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HomeminewsDiabetic Retinopathy Global Study

Diabetic Retinopathy Global Study

Public health education programs, screening regimens and optimised clinical management of diabetes are essential to prevent diabetic retinopathy from becoming the leading cause of global blindness.[/vc_column_text][/vc_column]

The life-changing condition is a complication of diabetes that damages blood vessels inside the retina at the back of the eye. It commonly affects both eyes and can lead to vision loss if it is not treated.

A study led by Professor Tien Wong from the Centre for Eye Research Australia, provides the first global estimate of diabetic retinopathy and confirms the need for effective screening and management of factors that contribute to the condition.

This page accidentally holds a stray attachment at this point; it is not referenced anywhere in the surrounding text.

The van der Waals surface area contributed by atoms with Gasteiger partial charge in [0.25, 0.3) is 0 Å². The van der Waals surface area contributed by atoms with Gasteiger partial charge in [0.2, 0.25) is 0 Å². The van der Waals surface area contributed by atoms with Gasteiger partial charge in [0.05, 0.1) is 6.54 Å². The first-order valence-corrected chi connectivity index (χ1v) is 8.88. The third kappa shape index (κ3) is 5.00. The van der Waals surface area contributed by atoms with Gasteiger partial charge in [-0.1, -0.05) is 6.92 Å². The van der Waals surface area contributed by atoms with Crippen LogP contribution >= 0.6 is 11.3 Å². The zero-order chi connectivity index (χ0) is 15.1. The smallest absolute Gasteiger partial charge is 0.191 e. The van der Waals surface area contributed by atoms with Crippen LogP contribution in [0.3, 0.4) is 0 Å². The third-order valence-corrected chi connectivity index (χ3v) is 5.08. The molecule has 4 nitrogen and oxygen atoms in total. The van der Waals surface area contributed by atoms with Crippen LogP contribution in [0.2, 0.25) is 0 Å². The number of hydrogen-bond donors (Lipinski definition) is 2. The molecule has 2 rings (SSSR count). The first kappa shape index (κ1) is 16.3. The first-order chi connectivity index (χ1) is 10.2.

The study found that in 2010, an estimated 93 million people worldwide had some form of diabetic retinopathy, and 28 million people were at risk of losing their sight because of the condition.

The prevalence of diabetic retinopathy varied across ethnic groups, but was highest among African-Americans and lowest among Asians. There was no discernible gender difference.

Diabetic retinopathy rates increased with diabetes duration, blood sugar levels, blood pressure and cholesterol. Individuals with diabetes for 20 years or more were more than three times more likely to have diabetic retinopathy, as were people with Type 1 compared to Type 2 diabetes.

Read about new treatments for Diabetic Retinopathy on page 32 in this issue of mivision.

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